OCEAN, TRUCKING AND RAIL CARRIERS are beginning to look at shippers in a different way. Before deregulation changed the rules of the game, shippers were considered to be simply purchasers of transportation. Now, they increasingly are looked at as partners" in commerce.
This development was much in evidence at the recently concluded Council of Logistics Management conference in Anaheim, Calif. That annual event, which brings together distribution managers and the transportation companies with whom they interact, was not marked by carrier representatives offering excuses for rate increases, or by shippers complaining about poor service. Rather, the conference was marked by a remarkable degree of resolve on the part of shippers and carriers to work together in making both enterprises more profitable.For carriers, such cooperation from shippers could be just what the doctor ordered. Faced with overcapacity and low rates, shipping, rail and motor carriers are finding it difficult to generate the capital they need for new equipment. Since deregulation, shippers have been demanding more service at lower prices, and, by and large, they have been getting it.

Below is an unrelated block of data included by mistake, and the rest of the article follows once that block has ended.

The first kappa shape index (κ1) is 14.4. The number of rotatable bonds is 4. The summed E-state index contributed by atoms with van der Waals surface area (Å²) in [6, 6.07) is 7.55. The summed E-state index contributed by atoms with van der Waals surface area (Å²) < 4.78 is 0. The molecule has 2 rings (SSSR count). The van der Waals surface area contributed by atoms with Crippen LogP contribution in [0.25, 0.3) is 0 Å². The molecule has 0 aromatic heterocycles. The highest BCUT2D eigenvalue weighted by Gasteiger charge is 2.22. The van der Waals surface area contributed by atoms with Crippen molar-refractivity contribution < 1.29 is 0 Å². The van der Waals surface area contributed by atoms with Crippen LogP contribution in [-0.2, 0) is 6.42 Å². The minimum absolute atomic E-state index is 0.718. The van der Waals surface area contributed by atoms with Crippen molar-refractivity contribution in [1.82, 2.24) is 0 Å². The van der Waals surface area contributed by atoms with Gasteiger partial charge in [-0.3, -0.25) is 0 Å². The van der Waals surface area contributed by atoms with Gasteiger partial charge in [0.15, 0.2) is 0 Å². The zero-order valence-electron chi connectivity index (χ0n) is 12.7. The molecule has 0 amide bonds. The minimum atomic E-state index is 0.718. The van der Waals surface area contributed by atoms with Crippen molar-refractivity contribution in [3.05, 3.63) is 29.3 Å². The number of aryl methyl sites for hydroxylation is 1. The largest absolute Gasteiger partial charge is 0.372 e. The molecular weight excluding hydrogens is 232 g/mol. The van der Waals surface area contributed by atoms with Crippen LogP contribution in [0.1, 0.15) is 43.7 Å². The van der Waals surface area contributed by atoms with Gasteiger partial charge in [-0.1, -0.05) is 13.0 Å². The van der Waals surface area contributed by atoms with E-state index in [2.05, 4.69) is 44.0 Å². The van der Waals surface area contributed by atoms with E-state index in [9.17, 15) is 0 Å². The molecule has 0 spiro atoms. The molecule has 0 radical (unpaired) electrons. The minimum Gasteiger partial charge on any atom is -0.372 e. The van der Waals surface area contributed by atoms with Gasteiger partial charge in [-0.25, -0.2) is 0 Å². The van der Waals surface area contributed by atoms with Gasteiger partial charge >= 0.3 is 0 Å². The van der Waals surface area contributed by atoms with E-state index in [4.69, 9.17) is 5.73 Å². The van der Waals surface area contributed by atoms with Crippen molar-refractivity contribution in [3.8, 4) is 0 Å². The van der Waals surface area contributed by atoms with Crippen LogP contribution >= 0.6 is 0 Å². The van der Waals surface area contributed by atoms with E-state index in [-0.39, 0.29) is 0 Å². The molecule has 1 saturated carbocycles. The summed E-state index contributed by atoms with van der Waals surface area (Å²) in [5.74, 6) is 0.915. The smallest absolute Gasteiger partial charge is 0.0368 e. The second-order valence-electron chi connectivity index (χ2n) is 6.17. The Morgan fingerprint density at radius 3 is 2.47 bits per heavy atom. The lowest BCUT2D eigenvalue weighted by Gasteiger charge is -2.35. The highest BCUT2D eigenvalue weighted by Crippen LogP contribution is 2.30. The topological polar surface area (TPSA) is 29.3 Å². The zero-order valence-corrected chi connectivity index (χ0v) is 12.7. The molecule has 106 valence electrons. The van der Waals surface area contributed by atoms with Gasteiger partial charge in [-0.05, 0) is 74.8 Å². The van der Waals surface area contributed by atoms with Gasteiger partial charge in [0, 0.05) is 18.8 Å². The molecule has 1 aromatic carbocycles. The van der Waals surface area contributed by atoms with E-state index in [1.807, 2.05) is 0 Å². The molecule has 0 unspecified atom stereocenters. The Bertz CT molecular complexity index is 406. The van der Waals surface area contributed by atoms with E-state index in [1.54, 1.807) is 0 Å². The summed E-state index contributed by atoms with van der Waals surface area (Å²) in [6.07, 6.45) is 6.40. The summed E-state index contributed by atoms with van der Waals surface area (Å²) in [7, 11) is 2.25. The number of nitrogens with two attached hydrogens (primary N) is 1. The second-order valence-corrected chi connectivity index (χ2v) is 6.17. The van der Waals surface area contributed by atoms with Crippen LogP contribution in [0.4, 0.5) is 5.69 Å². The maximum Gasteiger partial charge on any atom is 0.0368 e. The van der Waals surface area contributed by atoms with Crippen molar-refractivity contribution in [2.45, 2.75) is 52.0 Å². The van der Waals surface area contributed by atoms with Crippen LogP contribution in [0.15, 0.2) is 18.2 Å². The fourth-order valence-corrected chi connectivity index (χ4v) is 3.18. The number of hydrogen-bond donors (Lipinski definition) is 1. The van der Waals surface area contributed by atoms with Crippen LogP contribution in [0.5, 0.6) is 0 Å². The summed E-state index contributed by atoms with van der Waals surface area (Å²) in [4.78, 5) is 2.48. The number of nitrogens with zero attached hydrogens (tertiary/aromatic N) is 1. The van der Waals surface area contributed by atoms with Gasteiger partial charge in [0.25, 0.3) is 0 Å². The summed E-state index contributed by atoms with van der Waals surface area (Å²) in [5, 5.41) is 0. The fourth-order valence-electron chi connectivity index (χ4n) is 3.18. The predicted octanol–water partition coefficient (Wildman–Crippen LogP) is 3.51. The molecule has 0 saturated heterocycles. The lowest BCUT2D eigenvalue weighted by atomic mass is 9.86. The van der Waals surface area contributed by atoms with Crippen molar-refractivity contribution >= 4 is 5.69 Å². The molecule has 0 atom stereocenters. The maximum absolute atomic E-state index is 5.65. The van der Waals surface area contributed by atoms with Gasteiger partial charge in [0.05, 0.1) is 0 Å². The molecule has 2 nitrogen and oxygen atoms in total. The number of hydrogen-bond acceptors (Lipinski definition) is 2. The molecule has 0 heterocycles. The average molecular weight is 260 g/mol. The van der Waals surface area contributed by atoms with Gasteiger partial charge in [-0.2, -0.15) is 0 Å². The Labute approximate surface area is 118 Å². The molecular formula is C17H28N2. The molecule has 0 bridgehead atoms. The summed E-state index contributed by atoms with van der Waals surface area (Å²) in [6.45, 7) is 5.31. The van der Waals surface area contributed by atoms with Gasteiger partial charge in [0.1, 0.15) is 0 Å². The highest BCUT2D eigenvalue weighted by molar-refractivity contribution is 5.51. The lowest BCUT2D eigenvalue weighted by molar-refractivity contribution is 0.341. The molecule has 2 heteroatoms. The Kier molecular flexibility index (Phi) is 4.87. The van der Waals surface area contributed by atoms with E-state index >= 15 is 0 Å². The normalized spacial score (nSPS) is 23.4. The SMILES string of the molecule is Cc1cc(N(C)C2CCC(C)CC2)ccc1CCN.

But gone are the days when, in the maritime industry, for example, the maxim was: Longshoremen demand, shipping companies give in and the shipper pays." A closer relationshipbetween shippers and carriers may help transportation companies achieve a measure of loyalty and consistent business that will enable them to invest in the costly equipment that will be needed in the years ahead.
Shippers also may find such a partnership rewarding. As the Just-in-Time method of manufacturing spreads throughout U.S. industry, dependable transportation service will become crucial, especially when parts are being sourced from around the world. Botched delivery schedules can shut down an assembly line operating on the JIT system.
Under a shipper-carrier partnership, the U.S. importer rather than the foreign vendor dictates the delivery of parts and materials. By relying upon a full-service carrier who controls the cargo from origin to destination on a single bill of lading, the consignee achieves a degree of predictability in delivery time that is not possible when foreign exporters arrange for transportation.
The competitiveness of U.S. industry is determined by the final landed cost of a product. When the manufacturer and the carrier work together to keep that cost as low as possible, the ability of U.S. industry to compete in the world marketplace is greatly enhanced.